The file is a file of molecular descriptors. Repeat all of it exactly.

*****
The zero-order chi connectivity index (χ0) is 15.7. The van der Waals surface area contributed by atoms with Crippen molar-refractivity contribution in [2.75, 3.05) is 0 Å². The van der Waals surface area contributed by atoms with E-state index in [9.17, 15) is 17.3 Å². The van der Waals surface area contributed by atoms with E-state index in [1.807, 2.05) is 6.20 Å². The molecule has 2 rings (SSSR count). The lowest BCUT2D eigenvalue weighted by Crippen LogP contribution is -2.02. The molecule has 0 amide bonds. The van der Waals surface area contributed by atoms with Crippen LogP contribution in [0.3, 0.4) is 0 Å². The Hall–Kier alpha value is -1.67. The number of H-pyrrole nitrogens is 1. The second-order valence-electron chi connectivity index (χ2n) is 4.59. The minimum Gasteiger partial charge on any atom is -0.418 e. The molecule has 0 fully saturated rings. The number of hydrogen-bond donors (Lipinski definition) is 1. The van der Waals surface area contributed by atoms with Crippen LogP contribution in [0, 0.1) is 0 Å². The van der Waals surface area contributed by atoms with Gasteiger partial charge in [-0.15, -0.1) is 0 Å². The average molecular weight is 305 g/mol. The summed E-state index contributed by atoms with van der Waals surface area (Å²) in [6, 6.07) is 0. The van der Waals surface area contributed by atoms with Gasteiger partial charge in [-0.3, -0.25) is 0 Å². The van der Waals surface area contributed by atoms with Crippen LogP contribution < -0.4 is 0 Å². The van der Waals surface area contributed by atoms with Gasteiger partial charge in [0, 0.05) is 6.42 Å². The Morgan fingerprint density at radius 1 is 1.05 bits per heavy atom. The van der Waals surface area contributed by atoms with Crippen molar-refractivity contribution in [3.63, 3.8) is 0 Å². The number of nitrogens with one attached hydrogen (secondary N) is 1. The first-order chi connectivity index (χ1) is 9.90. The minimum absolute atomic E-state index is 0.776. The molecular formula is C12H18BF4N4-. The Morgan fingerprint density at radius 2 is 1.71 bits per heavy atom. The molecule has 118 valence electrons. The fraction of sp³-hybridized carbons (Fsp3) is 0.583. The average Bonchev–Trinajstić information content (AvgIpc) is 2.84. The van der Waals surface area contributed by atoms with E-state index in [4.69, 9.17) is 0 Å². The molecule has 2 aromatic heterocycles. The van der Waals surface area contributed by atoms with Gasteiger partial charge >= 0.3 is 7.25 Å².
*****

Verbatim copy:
The zero-order chi connectivity index (χ0) is 15.7. The van der Waals surface area contributed by atoms with Crippen molar-refractivity contribution in [2.75, 3.05) is 0 Å². The van der Waals surface area contributed by atoms with E-state index in [9.17, 15) is 17.3 Å². The van der Waals surface area contributed by atoms with E-state index in [1.807, 2.05) is 6.20 Å². The molecule has 2 rings (SSSR count). The lowest BCUT2D eigenvalue weighted by Crippen LogP contribution is -2.02. The molecule has 0 amide bonds. The van der Waals surface area contributed by atoms with Crippen LogP contribution in [0.3, 0.4) is 0 Å². The Hall–Kier alpha value is -1.67. The number of H-pyrrole nitrogens is 1. The second-order valence-electron chi connectivity index (χ2n) is 4.59. The minimum Gasteiger partial charge on any atom is -0.418 e. The molecule has 0 fully saturated rings. The number of hydrogen-bond donors (Lipinski definition) is 1. The van der Waals surface area contributed by atoms with Crippen LogP contribution in [0, 0.1) is 0 Å². The van der Waals surface area contributed by atoms with Gasteiger partial charge in [-0.15, -0.1) is 0 Å². The average molecular weight is 305 g/mol. The summed E-state index contributed by atoms with van der Waals surface area (Å²) in [6, 6.07) is 0. The van der Waals surface area contributed by atoms with Gasteiger partial charge in [-0.3, -0.25) is 0 Å². The van der Waals surface area contributed by atoms with Crippen LogP contribution < -0.4 is 0 Å². The van der Waals surface area contributed by atoms with Gasteiger partial charge in [0, 0.05) is 6.42 Å². The Morgan fingerprint density at radius 1 is 1.05 bits per heavy atom. The van der Waals surface area contributed by atoms with Crippen molar-refractivity contribution in [3.63, 3.8) is 0 Å². The number of nitrogens with one attached hydrogen (secondary N) is 1. The first-order chi connectivity index (χ1) is 9.90. The minimum absolute atomic E-state index is 0.776. The molecular formula is C12H18BF4N4-. The Morgan fingerprint density at radius 2 is 1.71 bits per heavy atom. The molecule has 118 valence electrons. The fraction of sp³-hybridized carbons (Fsp3) is 0.583. The average Bonchev–Trinajstić information content (AvgIpc) is 2.84. The van der Waals surface area contributed by atoms with E-state index in [4.69, 9.17) is 0 Å². The molecule has 2 aromatic heterocycles. The van der Waals surface area contributed by atoms with Gasteiger partial charge >= 0.3 is 7.25 Å².